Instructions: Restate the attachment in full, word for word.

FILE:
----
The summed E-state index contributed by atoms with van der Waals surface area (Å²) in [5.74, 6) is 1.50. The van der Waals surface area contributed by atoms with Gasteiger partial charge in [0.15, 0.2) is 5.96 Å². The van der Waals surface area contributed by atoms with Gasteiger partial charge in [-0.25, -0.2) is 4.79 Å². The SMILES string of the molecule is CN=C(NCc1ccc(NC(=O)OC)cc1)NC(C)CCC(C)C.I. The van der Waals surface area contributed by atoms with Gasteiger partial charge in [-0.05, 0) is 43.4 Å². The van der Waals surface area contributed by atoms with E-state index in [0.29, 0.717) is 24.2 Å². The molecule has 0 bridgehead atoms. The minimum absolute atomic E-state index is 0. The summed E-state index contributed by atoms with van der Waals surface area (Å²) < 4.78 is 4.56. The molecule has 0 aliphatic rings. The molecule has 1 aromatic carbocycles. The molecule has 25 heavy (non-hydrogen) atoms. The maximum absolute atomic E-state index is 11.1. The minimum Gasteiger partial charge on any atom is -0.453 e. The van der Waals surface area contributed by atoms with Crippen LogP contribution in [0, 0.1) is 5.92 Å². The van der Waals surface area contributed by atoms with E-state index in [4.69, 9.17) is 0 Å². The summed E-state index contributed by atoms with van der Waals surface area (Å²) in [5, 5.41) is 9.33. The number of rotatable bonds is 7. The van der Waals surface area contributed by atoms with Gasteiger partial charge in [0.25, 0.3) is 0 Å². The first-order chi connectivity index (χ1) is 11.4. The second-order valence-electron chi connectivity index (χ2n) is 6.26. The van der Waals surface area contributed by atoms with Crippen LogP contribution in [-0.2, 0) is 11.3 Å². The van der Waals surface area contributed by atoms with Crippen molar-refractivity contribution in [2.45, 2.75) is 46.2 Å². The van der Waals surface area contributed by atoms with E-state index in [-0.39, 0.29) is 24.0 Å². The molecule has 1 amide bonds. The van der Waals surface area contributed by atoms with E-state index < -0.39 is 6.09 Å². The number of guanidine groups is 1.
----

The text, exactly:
The summed E-state index contributed by atoms with van der Waals surface area (Å²) in [5.74, 6) is 1.50. The van der Waals surface area contributed by atoms with Gasteiger partial charge in [0.15, 0.2) is 5.96 Å². The van der Waals surface area contributed by atoms with Gasteiger partial charge in [-0.25, -0.2) is 4.79 Å². The SMILES string of the molecule is CN=C(NCc1ccc(NC(=O)OC)cc1)NC(C)CCC(C)C.I. The van der Waals surface area contributed by atoms with Gasteiger partial charge in [-0.05, 0) is 43.4 Å². The van der Waals surface area contributed by atoms with E-state index in [0.29, 0.717) is 24.2 Å². The molecule has 0 bridgehead atoms. The minimum absolute atomic E-state index is 0. The summed E-state index contributed by atoms with van der Waals surface area (Å²) < 4.78 is 4.56. The molecule has 0 aliphatic rings. The molecule has 1 aromatic carbocycles. The molecule has 25 heavy (non-hydrogen) atoms. The maximum absolute atomic E-state index is 11.1. The minimum Gasteiger partial charge on any atom is -0.453 e. The van der Waals surface area contributed by atoms with Crippen LogP contribution in [0, 0.1) is 5.92 Å². The van der Waals surface area contributed by atoms with E-state index in [4.69, 9.17) is 0 Å². The summed E-state index contributed by atoms with van der Waals surface area (Å²) in [5, 5.41) is 9.33. The number of rotatable bonds is 7. The van der Waals surface area contributed by atoms with Gasteiger partial charge in [0.25, 0.3) is 0 Å². The first-order chi connectivity index (χ1) is 11.4. The second-order valence-electron chi connectivity index (χ2n) is 6.26. The van der Waals surface area contributed by atoms with Crippen LogP contribution in [-0.2, 0) is 11.3 Å². The van der Waals surface area contributed by atoms with Crippen molar-refractivity contribution in [2.45, 2.75) is 46.2 Å². The van der Waals surface area contributed by atoms with E-state index in [-0.39, 0.29) is 24.0 Å². The molecule has 1 amide bonds. The van der Waals surface area contributed by atoms with E-state index < -0.39 is 6.09 Å². The number of guanidine groups is 1.